Apple has reinforced my opinion that the company is, indeed, the king of inventory management. Former COO Tim Cook, a methodical operations manager at heart who has once advocated for "managing [tech inventory] like you're in the dairy business", has proven his value once again as the chief executive. Whether last year's transition from Intel-based (INTC) gear to Apple silicon played a key role or not, I believe that this was the perfect time for Apple to showcase what it is capable of doing within its supply chain, given concerns around the world that are unlikely to be put to rest anytime soon.
The second key, yet arguably underappreciated takeaway from Apple's October launch event was the widening of the total addressable market. Apple unveiled a 16.2-inch MacBook Pro with M1 Max chip that retails for as much as $6,100 at the highest configuration (Final Cut Pro and Logic Pro software not included in this number). At the same time, it chose not to discontinue the basic M1-equipped, much cheaper 13-inch device that was launched this time last year, allowing consumers entry into the MacBook Pro family for as little as $1,300.
Apple did not limit the TAM expansion strategy to the Mac segment only. In very similar fashion, the company also announced the third generation of AirPods during the October event, but without discontinuing the second generation device. As a result, Apple now markets its flagship wireless headsets at a starting price of only $129 vs. $159 as recently as a couple of days ago – the company had already reached towards the higher end of the spectrum, when it launched the $550 AirPods Max less than a year ago. On the services side, Apple introduced the Apple Music Voice plan at a rock-bottom price of only $5, in a clear attempt to cater to price-sensitive music lovers.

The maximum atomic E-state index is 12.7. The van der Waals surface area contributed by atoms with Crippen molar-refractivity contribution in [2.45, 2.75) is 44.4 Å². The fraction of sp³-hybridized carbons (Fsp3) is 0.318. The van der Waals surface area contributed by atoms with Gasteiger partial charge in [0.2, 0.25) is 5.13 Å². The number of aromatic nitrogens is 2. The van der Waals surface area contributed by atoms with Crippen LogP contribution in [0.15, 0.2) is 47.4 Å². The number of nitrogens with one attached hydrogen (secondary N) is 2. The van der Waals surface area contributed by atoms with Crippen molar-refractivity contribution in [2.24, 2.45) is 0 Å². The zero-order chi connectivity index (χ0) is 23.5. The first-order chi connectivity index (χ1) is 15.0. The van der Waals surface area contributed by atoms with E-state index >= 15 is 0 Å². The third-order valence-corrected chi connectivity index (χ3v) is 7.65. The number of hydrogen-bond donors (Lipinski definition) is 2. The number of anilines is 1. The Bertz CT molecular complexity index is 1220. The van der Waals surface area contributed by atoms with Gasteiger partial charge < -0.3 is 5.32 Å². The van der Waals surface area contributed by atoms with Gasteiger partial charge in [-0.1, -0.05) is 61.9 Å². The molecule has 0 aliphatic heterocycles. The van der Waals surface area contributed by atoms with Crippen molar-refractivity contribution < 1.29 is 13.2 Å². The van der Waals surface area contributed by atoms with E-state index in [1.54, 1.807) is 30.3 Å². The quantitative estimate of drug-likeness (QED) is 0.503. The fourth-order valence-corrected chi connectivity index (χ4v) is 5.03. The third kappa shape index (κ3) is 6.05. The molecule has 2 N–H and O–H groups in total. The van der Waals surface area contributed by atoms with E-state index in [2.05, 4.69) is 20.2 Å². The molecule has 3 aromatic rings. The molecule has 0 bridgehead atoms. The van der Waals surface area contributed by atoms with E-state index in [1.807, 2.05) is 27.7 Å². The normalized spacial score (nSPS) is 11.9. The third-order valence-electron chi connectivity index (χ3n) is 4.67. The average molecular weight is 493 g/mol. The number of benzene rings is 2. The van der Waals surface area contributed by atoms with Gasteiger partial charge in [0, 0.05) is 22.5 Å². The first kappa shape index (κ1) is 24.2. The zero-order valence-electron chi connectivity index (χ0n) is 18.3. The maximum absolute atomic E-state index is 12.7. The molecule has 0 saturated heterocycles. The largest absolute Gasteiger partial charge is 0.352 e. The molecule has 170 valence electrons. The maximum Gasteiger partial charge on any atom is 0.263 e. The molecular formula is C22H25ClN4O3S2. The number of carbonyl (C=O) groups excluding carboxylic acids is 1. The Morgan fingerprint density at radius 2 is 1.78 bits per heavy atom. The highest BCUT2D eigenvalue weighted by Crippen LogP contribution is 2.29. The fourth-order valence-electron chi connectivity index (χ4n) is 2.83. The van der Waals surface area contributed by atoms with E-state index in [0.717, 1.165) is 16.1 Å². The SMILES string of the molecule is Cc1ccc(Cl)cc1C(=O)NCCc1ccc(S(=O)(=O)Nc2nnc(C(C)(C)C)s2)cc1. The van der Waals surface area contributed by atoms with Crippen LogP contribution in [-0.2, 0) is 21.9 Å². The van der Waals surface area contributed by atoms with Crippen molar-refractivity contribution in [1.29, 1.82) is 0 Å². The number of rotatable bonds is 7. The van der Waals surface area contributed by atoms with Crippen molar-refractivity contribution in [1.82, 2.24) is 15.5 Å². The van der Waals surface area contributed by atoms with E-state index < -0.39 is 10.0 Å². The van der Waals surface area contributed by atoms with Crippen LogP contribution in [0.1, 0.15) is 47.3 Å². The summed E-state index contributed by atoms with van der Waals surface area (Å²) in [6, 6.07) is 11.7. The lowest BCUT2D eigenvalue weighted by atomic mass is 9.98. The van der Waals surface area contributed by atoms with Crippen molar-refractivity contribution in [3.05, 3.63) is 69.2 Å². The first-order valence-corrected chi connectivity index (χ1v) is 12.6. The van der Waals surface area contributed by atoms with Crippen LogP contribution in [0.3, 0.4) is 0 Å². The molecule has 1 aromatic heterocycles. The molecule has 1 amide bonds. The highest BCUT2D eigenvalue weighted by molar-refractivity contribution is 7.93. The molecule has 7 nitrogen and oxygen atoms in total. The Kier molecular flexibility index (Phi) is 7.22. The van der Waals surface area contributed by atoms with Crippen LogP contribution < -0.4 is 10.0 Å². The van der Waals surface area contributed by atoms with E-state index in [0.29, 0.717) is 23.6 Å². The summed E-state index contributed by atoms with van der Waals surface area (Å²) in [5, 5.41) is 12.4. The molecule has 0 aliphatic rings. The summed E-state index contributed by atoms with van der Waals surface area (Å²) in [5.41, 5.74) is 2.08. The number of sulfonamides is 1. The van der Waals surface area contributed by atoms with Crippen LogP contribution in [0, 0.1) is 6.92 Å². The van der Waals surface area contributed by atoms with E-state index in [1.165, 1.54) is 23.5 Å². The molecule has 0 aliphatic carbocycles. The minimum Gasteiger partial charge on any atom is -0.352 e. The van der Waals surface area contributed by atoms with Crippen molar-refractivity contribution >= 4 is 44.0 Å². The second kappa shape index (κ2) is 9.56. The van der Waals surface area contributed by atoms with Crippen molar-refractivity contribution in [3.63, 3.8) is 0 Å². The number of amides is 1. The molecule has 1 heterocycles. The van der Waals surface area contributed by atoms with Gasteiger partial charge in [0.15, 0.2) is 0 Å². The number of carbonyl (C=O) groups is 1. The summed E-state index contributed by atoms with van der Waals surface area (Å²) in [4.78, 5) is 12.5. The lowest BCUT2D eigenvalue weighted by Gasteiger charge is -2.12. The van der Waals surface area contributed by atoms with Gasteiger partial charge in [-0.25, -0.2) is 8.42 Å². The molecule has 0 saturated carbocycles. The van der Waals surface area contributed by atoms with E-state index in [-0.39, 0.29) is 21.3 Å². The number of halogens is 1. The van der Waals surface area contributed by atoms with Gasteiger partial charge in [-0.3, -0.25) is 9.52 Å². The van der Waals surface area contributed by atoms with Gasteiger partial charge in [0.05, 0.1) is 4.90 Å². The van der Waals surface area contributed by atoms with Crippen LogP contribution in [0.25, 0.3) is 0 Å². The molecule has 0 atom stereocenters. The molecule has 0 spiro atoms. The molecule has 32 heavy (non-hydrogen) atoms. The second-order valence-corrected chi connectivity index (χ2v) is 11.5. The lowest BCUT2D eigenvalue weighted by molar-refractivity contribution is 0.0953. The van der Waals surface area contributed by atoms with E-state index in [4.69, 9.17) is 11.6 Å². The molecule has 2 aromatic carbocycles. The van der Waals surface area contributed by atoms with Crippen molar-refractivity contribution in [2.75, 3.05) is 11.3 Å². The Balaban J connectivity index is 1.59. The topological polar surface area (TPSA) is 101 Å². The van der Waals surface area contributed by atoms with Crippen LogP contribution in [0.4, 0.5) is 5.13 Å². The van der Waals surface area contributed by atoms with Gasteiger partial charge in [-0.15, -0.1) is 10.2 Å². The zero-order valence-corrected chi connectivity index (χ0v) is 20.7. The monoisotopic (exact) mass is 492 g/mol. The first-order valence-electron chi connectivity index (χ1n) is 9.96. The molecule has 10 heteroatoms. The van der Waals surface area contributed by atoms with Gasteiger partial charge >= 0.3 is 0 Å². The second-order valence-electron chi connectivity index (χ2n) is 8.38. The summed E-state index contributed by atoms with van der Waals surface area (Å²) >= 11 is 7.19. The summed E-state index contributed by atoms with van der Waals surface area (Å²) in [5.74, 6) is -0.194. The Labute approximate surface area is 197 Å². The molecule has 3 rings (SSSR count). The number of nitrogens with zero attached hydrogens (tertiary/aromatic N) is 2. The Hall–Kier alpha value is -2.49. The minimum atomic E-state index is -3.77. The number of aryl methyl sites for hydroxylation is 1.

Apple has done something similar to the iPhone recently. Once upon a time, as recently as 2019, the company carried only a handful of smartphone models at a time. Last year, it widened its product offerings to include the iPhone 11, SE and Mini at the lower end; and the very pricey 12 Pro Max with three hard drive configurations at the higher end. The result was "an iPhone for everyone", a term coined by CEO Tim Cook himself last year – and, of course, an astonishing spike in smartphone sales in the past few quarters (see below).
Source: DM Martins Research, data from company reports